In this experimental study, prospective elementary school teachers enrolled in a mathematics course were randomly assigned to (a) concurrently learn about children's mathematical thinking by watching children on video or working directly with chil-dren, (b) concurrently visit elementary school classrooms of conveniently located or specially selected teachers, or (c) a control group. Those who studied children's mathematical thinking while learning mathematics developed more sophisticated beliefs about mathematics, teaching, and learning and improved their mathematical content knowledge more than those who did not. Furthermore, beliefs of those who observed in conveniently located classrooms underwent less change than the beliefs of those in the other groups, including those in the control group. Implications for assessing teachers' beliefs and for providing appropriate experiences for prospective teachers are discussed.
Sarah A. Roller
Teachers and mathematics teacher education scholars have identified field experiences and quality mentoring as influential components of math teacher preparation and development. Yet, quality mentoring is a complex and demanding practice. Providing educative feedback to novices, particularly that which encourages reflection versus evaluation, can be challenging work for mentors. To study the potential of an intervention for providing professional development for mentors, I worked with pairs of mentors and prospective teachers (PSTs) offering Smith's (2009) noticing and wondering language as a way of structuring mentoring conversations that maintain both descriptive and interpretive analytic stances. Analysis of before and after conversations provided evidence of how mentor-PST pairs adopted noticing and wondering language, and in particular illuminated the ways in which the language structure might support interpretive mentoring conversations for studying teaching. The results suggest that mathematics teacher educators may want to consider what makes wondering challenging work and how to best support wondering in educative mentoring conversations.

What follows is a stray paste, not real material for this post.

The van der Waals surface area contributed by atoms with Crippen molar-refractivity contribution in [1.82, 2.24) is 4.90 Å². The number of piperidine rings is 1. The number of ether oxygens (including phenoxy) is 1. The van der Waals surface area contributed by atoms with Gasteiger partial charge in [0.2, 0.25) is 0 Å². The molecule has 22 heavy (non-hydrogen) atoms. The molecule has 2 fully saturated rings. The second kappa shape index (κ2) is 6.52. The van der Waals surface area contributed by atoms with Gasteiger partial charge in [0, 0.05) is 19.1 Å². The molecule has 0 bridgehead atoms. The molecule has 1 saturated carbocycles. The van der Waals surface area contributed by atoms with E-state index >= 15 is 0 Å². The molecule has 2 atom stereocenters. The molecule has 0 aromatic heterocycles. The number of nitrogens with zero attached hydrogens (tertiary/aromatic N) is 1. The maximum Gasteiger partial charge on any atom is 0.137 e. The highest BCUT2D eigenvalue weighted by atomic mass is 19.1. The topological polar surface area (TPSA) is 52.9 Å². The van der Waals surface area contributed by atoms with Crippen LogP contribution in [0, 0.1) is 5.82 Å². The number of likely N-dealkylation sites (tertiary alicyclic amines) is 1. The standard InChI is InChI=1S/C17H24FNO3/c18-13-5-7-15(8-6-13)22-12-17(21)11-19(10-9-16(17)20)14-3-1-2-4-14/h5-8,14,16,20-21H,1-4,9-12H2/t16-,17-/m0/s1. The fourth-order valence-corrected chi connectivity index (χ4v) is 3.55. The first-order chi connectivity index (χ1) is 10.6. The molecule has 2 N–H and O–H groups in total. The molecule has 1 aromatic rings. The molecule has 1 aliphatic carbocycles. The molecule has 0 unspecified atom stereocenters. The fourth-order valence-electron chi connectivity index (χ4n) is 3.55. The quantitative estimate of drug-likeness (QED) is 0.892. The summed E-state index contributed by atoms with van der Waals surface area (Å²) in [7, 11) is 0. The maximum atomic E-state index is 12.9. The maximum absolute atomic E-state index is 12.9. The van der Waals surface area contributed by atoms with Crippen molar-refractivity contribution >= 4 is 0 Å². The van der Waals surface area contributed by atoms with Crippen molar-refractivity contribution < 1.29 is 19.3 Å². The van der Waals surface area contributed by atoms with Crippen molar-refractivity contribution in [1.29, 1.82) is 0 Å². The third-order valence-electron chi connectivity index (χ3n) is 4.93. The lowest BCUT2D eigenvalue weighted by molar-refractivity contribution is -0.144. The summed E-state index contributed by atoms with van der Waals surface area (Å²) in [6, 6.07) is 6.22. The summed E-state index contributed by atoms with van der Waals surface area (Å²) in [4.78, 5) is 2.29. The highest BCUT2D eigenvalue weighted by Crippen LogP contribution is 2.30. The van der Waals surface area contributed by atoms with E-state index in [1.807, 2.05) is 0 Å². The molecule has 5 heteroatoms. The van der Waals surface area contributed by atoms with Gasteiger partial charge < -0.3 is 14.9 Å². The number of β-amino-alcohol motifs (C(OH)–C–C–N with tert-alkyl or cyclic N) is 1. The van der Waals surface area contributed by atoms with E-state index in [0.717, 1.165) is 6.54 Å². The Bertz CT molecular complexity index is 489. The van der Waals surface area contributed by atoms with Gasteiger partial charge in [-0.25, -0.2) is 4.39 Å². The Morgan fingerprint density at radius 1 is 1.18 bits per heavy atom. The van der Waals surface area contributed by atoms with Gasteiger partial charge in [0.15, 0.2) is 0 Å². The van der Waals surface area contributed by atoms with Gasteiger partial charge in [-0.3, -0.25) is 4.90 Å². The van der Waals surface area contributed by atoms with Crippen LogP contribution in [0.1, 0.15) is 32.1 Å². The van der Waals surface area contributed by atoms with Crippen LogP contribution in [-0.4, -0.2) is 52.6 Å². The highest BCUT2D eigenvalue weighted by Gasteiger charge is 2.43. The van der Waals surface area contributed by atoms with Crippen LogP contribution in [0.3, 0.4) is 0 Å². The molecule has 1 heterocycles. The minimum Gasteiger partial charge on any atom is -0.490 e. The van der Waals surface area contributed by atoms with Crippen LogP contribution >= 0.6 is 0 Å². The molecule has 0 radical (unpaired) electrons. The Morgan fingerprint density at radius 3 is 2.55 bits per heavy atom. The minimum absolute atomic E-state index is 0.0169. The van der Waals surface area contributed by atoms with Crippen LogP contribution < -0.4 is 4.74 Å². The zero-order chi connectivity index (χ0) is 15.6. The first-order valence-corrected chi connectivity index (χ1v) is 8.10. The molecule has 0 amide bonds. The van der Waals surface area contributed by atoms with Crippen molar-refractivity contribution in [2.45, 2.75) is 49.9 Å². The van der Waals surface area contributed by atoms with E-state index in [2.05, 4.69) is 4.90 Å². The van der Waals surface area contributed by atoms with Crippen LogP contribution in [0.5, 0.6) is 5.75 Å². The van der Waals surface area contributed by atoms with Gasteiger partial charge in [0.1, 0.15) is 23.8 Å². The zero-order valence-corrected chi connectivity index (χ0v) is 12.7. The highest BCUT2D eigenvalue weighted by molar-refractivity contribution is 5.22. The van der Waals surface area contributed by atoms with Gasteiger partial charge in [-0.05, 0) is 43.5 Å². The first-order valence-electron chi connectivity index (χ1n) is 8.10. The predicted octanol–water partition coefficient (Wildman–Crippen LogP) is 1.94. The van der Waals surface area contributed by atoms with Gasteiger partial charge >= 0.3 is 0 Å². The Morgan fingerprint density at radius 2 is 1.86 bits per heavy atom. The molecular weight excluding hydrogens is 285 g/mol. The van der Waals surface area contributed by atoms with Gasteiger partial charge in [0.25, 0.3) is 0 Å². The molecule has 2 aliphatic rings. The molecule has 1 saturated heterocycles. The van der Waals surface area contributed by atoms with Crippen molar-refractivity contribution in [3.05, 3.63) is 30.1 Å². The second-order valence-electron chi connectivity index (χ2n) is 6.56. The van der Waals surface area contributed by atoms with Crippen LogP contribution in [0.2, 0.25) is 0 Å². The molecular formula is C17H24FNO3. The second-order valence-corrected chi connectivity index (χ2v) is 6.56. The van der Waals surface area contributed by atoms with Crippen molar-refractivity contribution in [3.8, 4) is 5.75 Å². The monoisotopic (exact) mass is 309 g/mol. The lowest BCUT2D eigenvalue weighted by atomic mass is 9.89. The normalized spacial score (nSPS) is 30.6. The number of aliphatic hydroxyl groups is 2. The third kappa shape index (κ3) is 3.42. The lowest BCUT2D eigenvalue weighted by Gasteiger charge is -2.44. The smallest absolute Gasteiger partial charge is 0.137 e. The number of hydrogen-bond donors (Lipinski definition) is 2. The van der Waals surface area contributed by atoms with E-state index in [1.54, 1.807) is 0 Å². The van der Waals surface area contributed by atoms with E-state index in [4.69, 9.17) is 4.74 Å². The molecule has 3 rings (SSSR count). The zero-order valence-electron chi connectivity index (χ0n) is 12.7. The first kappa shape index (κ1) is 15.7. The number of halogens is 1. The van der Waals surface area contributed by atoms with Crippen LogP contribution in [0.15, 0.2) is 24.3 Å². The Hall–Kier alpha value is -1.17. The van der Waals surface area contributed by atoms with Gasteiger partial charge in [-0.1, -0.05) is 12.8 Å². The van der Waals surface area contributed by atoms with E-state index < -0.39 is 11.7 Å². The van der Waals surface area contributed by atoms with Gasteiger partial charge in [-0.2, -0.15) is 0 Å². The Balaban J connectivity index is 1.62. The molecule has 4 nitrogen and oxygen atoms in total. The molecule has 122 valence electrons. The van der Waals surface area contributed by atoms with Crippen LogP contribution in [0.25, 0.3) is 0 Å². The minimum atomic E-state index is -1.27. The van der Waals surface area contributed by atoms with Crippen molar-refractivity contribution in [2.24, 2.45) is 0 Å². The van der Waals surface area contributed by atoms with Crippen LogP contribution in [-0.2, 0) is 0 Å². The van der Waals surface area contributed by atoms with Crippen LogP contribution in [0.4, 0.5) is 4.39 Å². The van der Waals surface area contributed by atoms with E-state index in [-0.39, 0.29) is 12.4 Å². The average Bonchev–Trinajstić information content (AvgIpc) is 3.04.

Linda L. Cooper and Martin C. Roberge
Let's go wading! Students connect fundamental mathematics concepts in this real-world, problem-solving field experience.
Denise A. Spangler and Allyson Hallman-Thrasher
We describe an activity designed to help preservice elementary school teachers develop mathematical knowledge for teaching in the domain of facilitating mathematical discussions. The activity involved preservice teachers writing task dialogues, imaginary conversations between a child and teacher about a problem-solving task, in which they practice responding to correct, partially correct, and incorrect student responses. Preservice teachers then implemented these same tasks with children in a field experience setting. We describe 2 different iterations of the activity and field experience in detail as well as the insights into preservice teacher knowledge each iteration afforded us.
Lewis H. Walker and Lynn S. Waldron
Typical of many teacher preparation programs, the preservice teachers at Lander University in Greenwood, South Carolina, engage in a number of field experiences prior to their extended student teaching. During the field experience that immediately precedes student teaching, each preservice teacher spends fifty hours working with students in a single classroom. In preparation for this experience, the preservice teachers develop and design ten-day units centering on social studies that integrate mathematics, language arts, natural science, health, and the creative and kinesthetic arts. One requirement of designing the unit is to include at least two integrated lessons involving mathematics in which the classroom students operate outside the school classroom.